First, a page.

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In the zone

As adults we sometimes enthusiastically share our experiences of being “in the zone” or “in flow” – it’s a real blessing when we can say that those times are during our work time. We become unaware of time passing and the people around us, instead we feel really alive, loose ends seem to fall into place, and things are right in our world. When we come up for air, we feel we have achieved something really meaningful. When did you first feel this way – do you remember what you were doing?

I think one of the greatest learning opportunities for pre-schoolers happens when they are “in the zone”, so absorbed in playing that they become unaware of  their surroundings. As they become immersed in the activity in front of them, they inadvertently learn about size, colour, shapes, textures, differences & similarities, that objects fit into holes, what the world they inhabit feels like to their touch (and whether they like it or not), what effect they can have on their environment, how things fit together and don’t. On top of this, their brains have the opportunity to order their other daily experiences, and to assign some meaning to them.(Something we can all benefit from at this time!) Different kids have this experience with different activities. It can happen when children play with water, sand, mud, play dough, Lego, cars, dolls, building blocks, beads, crayons, books, paint, dress-up clothes, musical instruments, stones, kitchen utensils…It usually involves a child being drawn to a specific activity, and playing for some time on their own.

As parents we can feel pressurised to provide just the right kind of stimulation for our children to develop their perceptual skills, to read the right books to develop their language skills, to spend quality time with them to develop their emotional and relational skills…and all of these things are important. But sometimes our kids just need to be and not do something productive; to learn to entertain themselves, and not be entertained by us or a screen. How can we facilitate this?

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Grumpy on Social Media?

As I browse through some conversations on social media, I am noticing that there seem to be a lot of grumpy people out there, taking things personally, and attacking each other at the slightest provocation. I am going to assume that most of us who are active on social media are part of the group of workers who are not able to return to work under level 4 rules, and are therefore still spatial distancing at home, and isolated from most of the people we usually socialise with.

Three stages of reaction to prolonged isolation have been identified, as “a first stage of heightened anxiety, a second stage of settling down to routine marked by depression, and a third stage of anticipation marked by emotional outbursts, aggressiveness, and rowdy behaviour.” 1

At this stage many of us are experiencing powerful emotions like anxiety, frustration, impatience and fear around what the future holds for us. It is easy to become caught in an ever tightening spiral of increasing tension, and this makes it so much easier to bite off somebody else’s virtual head. Anger feels so much more powerful than depression and fear. There may even be an element of addiction to it. Long-term, where are these angry outbursts going to take us? Do we really want to go there?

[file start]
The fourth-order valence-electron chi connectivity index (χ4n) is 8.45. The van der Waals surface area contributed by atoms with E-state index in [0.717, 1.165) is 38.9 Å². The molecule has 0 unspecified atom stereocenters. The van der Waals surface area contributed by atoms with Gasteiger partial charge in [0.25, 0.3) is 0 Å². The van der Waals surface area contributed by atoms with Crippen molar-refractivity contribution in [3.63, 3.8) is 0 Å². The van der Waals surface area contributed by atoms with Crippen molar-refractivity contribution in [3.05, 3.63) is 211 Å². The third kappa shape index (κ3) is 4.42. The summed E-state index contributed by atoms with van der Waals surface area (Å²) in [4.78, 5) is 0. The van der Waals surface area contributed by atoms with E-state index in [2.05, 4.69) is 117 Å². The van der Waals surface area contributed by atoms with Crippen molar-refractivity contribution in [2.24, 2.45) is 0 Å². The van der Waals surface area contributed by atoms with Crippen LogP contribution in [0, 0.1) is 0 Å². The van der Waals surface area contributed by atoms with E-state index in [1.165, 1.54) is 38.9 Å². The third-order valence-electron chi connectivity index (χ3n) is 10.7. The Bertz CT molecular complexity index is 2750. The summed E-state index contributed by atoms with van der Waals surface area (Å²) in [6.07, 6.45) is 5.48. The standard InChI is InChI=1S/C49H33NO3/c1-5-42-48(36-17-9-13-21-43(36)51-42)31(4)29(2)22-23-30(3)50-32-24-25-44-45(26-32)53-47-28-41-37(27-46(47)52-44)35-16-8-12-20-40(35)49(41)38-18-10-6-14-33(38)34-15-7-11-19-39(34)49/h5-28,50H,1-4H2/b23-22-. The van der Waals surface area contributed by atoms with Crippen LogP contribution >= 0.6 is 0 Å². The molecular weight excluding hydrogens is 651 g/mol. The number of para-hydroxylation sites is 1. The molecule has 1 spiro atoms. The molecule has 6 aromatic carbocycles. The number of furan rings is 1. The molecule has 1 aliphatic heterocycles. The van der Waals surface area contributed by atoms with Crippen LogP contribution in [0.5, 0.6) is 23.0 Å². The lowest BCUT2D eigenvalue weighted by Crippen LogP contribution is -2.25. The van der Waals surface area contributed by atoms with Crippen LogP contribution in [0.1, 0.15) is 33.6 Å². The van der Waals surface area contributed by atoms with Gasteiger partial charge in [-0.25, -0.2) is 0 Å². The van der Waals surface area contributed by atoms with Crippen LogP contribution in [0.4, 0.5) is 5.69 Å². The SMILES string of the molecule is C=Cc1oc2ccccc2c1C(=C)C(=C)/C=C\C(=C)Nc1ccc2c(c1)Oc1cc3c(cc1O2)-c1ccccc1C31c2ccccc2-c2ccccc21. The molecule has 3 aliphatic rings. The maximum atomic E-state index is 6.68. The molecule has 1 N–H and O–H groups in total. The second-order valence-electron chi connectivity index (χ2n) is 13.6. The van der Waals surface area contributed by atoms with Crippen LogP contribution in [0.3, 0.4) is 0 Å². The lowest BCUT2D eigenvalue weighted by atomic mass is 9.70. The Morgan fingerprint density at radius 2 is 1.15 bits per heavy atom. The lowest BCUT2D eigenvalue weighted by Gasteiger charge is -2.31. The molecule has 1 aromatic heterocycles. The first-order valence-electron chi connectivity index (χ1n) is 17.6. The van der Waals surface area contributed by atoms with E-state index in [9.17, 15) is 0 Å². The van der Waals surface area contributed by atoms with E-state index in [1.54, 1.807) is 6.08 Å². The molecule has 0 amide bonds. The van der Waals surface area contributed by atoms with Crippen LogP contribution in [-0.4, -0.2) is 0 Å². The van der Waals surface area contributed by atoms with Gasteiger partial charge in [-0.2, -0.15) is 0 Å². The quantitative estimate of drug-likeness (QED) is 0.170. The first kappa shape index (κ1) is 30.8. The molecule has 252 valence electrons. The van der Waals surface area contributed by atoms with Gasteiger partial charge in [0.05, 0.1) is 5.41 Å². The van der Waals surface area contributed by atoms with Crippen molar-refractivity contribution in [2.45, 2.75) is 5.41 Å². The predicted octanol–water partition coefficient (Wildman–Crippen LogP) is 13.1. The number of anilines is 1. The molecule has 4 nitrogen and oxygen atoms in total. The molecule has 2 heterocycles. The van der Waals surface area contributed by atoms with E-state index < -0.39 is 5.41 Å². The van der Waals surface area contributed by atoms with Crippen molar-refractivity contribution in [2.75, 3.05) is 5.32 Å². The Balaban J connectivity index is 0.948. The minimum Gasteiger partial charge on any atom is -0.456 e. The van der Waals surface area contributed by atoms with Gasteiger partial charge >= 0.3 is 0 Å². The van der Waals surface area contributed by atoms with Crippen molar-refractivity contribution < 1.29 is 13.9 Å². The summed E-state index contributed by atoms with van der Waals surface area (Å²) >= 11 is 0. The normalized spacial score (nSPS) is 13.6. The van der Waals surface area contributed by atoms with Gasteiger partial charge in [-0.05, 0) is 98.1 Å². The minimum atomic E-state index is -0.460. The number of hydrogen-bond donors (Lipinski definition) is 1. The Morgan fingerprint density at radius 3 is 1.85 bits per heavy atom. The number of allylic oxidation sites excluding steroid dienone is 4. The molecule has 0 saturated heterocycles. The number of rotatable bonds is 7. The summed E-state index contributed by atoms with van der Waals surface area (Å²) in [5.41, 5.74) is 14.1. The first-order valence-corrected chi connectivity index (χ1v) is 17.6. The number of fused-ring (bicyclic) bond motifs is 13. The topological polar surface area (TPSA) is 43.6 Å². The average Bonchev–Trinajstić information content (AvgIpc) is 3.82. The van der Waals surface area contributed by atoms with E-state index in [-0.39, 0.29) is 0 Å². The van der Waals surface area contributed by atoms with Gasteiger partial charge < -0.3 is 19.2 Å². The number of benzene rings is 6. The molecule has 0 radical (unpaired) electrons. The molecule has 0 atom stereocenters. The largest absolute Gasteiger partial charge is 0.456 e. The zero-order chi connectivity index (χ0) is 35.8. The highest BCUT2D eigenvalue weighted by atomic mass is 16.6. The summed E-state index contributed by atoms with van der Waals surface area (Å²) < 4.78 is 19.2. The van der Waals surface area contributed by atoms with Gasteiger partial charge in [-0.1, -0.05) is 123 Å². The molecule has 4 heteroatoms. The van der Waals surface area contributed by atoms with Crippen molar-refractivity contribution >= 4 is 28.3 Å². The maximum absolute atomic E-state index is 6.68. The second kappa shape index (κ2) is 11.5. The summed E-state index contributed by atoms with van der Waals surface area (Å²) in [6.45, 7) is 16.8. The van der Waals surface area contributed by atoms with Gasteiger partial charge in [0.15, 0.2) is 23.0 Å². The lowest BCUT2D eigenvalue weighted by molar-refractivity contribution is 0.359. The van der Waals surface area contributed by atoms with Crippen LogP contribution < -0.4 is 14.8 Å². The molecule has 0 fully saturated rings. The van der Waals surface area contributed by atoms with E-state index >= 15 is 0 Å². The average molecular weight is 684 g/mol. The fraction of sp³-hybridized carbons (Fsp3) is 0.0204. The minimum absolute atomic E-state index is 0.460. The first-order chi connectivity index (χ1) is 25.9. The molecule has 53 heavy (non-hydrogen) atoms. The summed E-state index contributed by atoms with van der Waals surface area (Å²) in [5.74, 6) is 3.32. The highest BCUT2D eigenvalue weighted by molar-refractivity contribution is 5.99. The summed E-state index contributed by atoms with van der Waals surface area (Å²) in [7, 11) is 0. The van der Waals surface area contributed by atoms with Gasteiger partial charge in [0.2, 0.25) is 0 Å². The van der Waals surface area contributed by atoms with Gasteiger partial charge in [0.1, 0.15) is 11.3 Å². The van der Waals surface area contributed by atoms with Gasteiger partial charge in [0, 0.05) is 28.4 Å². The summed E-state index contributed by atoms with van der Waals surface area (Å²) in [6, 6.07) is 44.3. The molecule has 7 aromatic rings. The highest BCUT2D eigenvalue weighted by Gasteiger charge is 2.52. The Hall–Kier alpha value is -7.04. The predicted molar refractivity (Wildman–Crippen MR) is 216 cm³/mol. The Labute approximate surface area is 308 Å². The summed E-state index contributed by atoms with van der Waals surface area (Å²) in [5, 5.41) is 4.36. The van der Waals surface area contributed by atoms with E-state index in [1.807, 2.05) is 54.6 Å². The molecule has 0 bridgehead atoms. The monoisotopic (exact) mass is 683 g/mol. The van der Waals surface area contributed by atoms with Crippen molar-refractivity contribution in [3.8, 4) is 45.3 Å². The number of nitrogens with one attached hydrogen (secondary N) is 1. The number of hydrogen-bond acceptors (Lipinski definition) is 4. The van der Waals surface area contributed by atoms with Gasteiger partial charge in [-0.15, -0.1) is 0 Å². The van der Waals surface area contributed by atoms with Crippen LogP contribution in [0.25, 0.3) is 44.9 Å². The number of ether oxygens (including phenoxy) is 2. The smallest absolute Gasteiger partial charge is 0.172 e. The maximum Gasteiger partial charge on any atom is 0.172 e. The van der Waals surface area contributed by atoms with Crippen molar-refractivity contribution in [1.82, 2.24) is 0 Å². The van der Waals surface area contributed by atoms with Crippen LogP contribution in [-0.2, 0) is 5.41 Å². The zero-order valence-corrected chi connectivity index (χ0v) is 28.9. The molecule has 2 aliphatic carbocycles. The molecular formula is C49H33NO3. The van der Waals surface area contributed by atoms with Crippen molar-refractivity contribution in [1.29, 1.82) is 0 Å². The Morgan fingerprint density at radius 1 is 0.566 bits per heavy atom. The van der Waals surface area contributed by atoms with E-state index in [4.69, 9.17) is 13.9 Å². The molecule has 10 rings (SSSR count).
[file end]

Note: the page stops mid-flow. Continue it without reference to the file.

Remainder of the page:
I think we need to give ourselves and each other a good measure of grace as we honestly ask ourselves some hard questions:

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Roles and boundaries in the level 4 home environment…

On a group call this week, a fellow coach mentioned that before a specific conversation, she put her “coaching hat” on. Clearly, this was a metaphor, but it got me thinking.

As most of us continue to be limited to living our numerous roles within the same four walls, many people are struggling with the enmeshedness of it all. It feels like work has intruded and taken over our personal space. Work needs to be done, but so do household tasks, there are meals to prepare. There may be children running around in the background while I am on a zoom work call. My children may need to do schoolwork, and this involves me too for now. Is it possible to find some other way of re-instating the boundaries that have been blurred during the last five weeks?

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The freedom to look beyond the screen

Today we celebrate Freedom Day without the opportunity to attend a large gathering of like-minded people, without the feeling of celebrating our progress from the past together in physical presence, without the heated discussions grappling with the strong hold that the past still seems to have on us. Instead, there are live-streamed events, and perhaps we will have the possibility of an online interaction which touches on some of these topics…

Lately, I have been part of a few online conversations, where it was obvious that people are misunderstanding each other. The reasons are complex. How does the isolation of physical distancing influence the mix? In South Africa we have a history of living in our own bubbles with little awareness of what other’s reality looks like. In lock-down, with minimal exposure to others, we look through the screen of our opaque bubble and see that we are facing the same storm out there, feel that we are burdened with the same loss of freedom. Yes, we are slightly aware that there are differences in people’s experiences, but we’re all in this together, aren’t we? Let’s have a closer look.

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Joy in learning?!